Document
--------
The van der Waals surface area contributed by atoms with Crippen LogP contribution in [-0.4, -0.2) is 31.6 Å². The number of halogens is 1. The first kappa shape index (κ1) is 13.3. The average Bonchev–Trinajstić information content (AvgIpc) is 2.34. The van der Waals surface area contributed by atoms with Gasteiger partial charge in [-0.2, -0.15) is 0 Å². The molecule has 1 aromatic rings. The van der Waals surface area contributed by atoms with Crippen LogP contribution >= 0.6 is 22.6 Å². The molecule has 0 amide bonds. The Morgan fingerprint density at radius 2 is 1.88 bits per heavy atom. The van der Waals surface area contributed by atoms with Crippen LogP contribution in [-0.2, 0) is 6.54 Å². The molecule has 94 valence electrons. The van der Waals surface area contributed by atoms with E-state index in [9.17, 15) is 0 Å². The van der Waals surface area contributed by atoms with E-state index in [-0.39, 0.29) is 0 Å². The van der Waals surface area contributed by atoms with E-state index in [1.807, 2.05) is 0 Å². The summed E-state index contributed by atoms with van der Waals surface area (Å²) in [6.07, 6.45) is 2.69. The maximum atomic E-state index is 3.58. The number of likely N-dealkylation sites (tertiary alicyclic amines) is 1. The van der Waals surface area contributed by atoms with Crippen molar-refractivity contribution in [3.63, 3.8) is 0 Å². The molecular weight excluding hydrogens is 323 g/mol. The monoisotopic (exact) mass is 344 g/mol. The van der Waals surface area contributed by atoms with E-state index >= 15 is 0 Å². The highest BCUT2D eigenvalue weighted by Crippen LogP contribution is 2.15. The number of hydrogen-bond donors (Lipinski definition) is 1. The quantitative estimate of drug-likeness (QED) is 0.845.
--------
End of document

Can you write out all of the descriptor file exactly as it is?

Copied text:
The van der Waals surface area contributed by atoms with Crippen LogP contribution in [-0.4, -0.2) is 31.6 Å². The number of halogens is 1. The first kappa shape index (κ1) is 13.3. The average Bonchev–Trinajstić information content (AvgIpc) is 2.34. The van der Waals surface area contributed by atoms with Gasteiger partial charge in [-0.2, -0.15) is 0 Å². The molecule has 1 aromatic rings. The van der Waals surface area contributed by atoms with Crippen LogP contribution >= 0.6 is 22.6 Å². The molecule has 0 amide bonds. The Morgan fingerprint density at radius 2 is 1.88 bits per heavy atom. The van der Waals surface area contributed by atoms with Crippen LogP contribution in [-0.2, 0) is 6.54 Å². The molecule has 94 valence electrons. The van der Waals surface area contributed by atoms with E-state index in [9.17, 15) is 0 Å². The van der Waals surface area contributed by atoms with E-state index in [-0.39, 0.29) is 0 Å². The van der Waals surface area contributed by atoms with E-state index in [1.807, 2.05) is 0 Å². The summed E-state index contributed by atoms with van der Waals surface area (Å²) in [6.07, 6.45) is 2.69. The maximum atomic E-state index is 3.58. The number of likely N-dealkylation sites (tertiary alicyclic amines) is 1. The van der Waals surface area contributed by atoms with Crippen molar-refractivity contribution in [3.63, 3.8) is 0 Å². The molecular weight excluding hydrogens is 323 g/mol. The monoisotopic (exact) mass is 344 g/mol. The van der Waals surface area contributed by atoms with E-state index >= 15 is 0 Å². The highest BCUT2D eigenvalue weighted by Crippen LogP contribution is 2.15. The number of hydrogen-bond donors (Lipinski definition) is 1. The quantitative estimate of drug-likeness (QED) is 0.845.